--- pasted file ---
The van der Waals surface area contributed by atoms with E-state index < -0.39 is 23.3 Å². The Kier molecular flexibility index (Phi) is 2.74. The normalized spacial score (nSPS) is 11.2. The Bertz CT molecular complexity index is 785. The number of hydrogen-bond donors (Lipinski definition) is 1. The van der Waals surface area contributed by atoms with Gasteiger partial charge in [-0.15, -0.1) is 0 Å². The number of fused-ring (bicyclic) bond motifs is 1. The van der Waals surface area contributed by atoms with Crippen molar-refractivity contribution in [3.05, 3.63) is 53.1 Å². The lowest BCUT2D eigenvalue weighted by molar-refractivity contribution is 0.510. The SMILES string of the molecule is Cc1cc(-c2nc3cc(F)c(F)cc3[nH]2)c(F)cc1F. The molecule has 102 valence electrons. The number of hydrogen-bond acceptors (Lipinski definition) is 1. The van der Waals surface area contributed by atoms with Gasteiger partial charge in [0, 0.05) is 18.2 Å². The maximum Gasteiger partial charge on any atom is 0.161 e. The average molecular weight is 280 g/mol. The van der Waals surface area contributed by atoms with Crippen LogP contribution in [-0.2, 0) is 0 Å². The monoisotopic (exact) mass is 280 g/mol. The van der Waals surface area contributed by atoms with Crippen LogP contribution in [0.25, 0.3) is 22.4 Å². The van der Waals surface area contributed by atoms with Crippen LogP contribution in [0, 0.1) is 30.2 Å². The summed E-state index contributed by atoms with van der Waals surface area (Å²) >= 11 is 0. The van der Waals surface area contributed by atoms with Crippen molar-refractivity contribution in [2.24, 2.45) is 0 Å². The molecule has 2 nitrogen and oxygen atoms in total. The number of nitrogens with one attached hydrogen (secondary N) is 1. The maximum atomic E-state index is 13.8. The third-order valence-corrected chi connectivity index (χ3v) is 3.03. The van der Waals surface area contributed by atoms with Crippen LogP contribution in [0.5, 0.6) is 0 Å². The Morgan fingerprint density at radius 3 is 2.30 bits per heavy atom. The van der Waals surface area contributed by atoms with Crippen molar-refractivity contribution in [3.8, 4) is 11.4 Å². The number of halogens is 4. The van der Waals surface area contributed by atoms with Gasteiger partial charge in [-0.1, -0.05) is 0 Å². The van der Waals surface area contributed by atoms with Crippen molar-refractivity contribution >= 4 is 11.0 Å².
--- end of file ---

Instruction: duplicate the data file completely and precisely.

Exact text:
The van der Waals surface area contributed by atoms with E-state index < -0.39 is 23.3 Å². The Kier molecular flexibility index (Phi) is 2.74. The normalized spacial score (nSPS) is 11.2. The Bertz CT molecular complexity index is 785. The number of hydrogen-bond donors (Lipinski definition) is 1. The van der Waals surface area contributed by atoms with Gasteiger partial charge in [-0.15, -0.1) is 0 Å². The number of fused-ring (bicyclic) bond motifs is 1. The van der Waals surface area contributed by atoms with Crippen molar-refractivity contribution in [3.05, 3.63) is 53.1 Å². The lowest BCUT2D eigenvalue weighted by molar-refractivity contribution is 0.510. The SMILES string of the molecule is Cc1cc(-c2nc3cc(F)c(F)cc3[nH]2)c(F)cc1F. The molecule has 102 valence electrons. The number of hydrogen-bond acceptors (Lipinski definition) is 1. The van der Waals surface area contributed by atoms with Gasteiger partial charge in [0, 0.05) is 18.2 Å². The maximum Gasteiger partial charge on any atom is 0.161 e. The average molecular weight is 280 g/mol. The van der Waals surface area contributed by atoms with Crippen LogP contribution in [-0.2, 0) is 0 Å². The monoisotopic (exact) mass is 280 g/mol. The van der Waals surface area contributed by atoms with Crippen LogP contribution in [0.25, 0.3) is 22.4 Å². The van der Waals surface area contributed by atoms with Crippen LogP contribution in [0, 0.1) is 30.2 Å². The summed E-state index contributed by atoms with van der Waals surface area (Å²) >= 11 is 0. The van der Waals surface area contributed by atoms with Crippen molar-refractivity contribution in [2.24, 2.45) is 0 Å². The molecule has 2 nitrogen and oxygen atoms in total. The number of nitrogens with one attached hydrogen (secondary N) is 1. The maximum atomic E-state index is 13.8. The third-order valence-corrected chi connectivity index (χ3v) is 3.03. The van der Waals surface area contributed by atoms with Crippen LogP contribution in [0.5, 0.6) is 0 Å². The Morgan fingerprint density at radius 3 is 2.30 bits per heavy atom. The van der Waals surface area contributed by atoms with Crippen molar-refractivity contribution in [3.8, 4) is 11.4 Å². The number of halogens is 4. The van der Waals surface area contributed by atoms with Gasteiger partial charge in [-0.1, -0.05) is 0 Å². The van der Waals surface area contributed by atoms with Crippen molar-refractivity contribution >= 4 is 11.0 Å².